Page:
WATCH: Did you know that the government takes a portion of BCFerries’ profits every year? As Calvin To reports, critics say it’s unfair to people who depend on ferries.
New documents from the Southern Gulf Islands Advisory Committee show a growing concern over BCFerries fares.
Since 2003, many fares rose more than 100 per cent, while the consumer price index went up only 18 per cent.
“Nobody who ever rides the ferries believes that the fares are being kept low,” says NDP transportation spokesperson Claire Travena.
According to a fact sheet from the Southern Gulf Islands Advisory Committee, fare hikes have had “a real and increasingly devastating impact” on coastal communities.
At the same time, the province has been taking an approximately $6 million dividend from BCFerries every year.
“You can either subtract it from the subsidy that the B.C. government gives, or you can cut the fares by one per cent and give everyone a little bit of relief. Either way, I think taxpayers would be happy,” says Jordan Bateman, B.C. spokesperson for the Canadian Taxpayers Federation.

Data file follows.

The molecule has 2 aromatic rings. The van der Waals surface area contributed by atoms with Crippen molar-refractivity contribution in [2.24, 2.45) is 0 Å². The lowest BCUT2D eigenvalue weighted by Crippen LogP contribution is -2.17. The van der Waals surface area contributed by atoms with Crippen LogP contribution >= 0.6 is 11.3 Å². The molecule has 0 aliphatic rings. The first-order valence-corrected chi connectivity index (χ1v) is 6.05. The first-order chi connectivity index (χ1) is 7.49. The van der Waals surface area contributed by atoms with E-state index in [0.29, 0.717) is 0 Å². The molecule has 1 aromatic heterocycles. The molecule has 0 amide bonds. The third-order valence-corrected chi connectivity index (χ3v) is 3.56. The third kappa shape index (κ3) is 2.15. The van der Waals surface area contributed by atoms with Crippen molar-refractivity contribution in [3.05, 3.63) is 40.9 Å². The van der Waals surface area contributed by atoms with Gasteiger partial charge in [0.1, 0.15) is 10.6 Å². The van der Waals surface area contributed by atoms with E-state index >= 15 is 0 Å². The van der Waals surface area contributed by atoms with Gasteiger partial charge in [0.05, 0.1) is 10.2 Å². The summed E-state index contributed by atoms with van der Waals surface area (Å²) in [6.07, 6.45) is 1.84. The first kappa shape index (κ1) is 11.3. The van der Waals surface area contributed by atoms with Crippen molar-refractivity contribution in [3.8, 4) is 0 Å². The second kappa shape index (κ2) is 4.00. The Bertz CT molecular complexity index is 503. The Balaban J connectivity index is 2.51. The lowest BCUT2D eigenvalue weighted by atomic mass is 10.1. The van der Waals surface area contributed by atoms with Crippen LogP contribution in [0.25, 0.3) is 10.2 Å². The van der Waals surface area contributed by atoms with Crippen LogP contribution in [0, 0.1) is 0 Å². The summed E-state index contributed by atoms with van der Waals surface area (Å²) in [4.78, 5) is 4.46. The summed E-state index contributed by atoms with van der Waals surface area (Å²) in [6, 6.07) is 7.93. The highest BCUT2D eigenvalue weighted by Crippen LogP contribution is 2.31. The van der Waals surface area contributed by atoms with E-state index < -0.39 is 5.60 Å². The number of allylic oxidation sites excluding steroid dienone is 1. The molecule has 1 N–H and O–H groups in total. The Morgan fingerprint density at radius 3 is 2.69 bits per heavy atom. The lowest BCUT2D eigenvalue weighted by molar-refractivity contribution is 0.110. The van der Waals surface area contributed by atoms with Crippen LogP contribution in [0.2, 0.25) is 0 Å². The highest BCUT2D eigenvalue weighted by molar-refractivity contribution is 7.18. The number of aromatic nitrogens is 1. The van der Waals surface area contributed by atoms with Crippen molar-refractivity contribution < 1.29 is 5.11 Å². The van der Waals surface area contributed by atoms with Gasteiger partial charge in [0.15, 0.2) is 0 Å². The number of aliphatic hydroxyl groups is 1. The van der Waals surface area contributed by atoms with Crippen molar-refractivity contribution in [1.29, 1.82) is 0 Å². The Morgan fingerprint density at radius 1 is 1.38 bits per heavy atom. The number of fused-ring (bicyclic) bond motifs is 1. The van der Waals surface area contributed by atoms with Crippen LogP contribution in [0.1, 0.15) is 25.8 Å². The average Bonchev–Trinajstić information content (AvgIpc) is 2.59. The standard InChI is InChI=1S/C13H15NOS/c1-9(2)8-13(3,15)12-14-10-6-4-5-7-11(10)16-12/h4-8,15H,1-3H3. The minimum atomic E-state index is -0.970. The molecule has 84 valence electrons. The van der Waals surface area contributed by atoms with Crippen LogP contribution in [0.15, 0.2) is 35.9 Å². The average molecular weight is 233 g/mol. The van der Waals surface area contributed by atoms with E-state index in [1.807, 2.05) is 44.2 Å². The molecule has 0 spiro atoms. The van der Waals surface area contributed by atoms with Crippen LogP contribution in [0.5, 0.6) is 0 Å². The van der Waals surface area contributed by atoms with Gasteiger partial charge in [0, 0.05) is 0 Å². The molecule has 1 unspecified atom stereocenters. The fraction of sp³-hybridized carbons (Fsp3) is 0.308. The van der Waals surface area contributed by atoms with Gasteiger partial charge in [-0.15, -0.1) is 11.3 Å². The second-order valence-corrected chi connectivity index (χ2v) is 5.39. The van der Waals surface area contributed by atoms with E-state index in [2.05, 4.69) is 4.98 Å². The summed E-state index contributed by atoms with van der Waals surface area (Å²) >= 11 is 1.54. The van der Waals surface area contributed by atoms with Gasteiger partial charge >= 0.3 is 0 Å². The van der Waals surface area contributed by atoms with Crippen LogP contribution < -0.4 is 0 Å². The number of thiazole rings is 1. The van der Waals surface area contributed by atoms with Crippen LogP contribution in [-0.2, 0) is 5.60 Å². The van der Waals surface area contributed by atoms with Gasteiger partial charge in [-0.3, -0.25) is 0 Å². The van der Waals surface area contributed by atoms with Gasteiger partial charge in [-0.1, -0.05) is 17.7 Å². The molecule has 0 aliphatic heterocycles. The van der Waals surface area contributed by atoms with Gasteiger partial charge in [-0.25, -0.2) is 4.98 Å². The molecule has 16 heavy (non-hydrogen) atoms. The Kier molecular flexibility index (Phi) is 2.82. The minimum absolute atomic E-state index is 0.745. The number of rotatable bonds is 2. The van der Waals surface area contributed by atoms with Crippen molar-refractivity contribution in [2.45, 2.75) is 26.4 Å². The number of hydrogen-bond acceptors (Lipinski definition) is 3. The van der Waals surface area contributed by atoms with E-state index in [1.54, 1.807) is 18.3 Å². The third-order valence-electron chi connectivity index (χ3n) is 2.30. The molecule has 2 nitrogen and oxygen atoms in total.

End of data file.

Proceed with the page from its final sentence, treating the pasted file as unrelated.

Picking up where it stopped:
The province says the dividend is offset by an almost $200 million yearly investment in BCFerries.
Fare hikes have also been capped at 1.9 per cent per year until 2020.
“There were some tough decisions that had to be made to get here and sacrifices that were made by folks in coastal communities, but the ferry system here in British Columbia is sustainable,” says transportation minister Todd Stone.
Yet there is ongoing concern about the use of the dividend. The B.C. Chamber of Commerce wants to see it used for investments in infrastructure in areas dependent on ferries.
“As long as that money is getting put back into the system, our members would obviously support that investment,” says Dan Baxter, Director of Policy Development, Government and Stakeholder Relations at the B.C. Chamber of Commerce.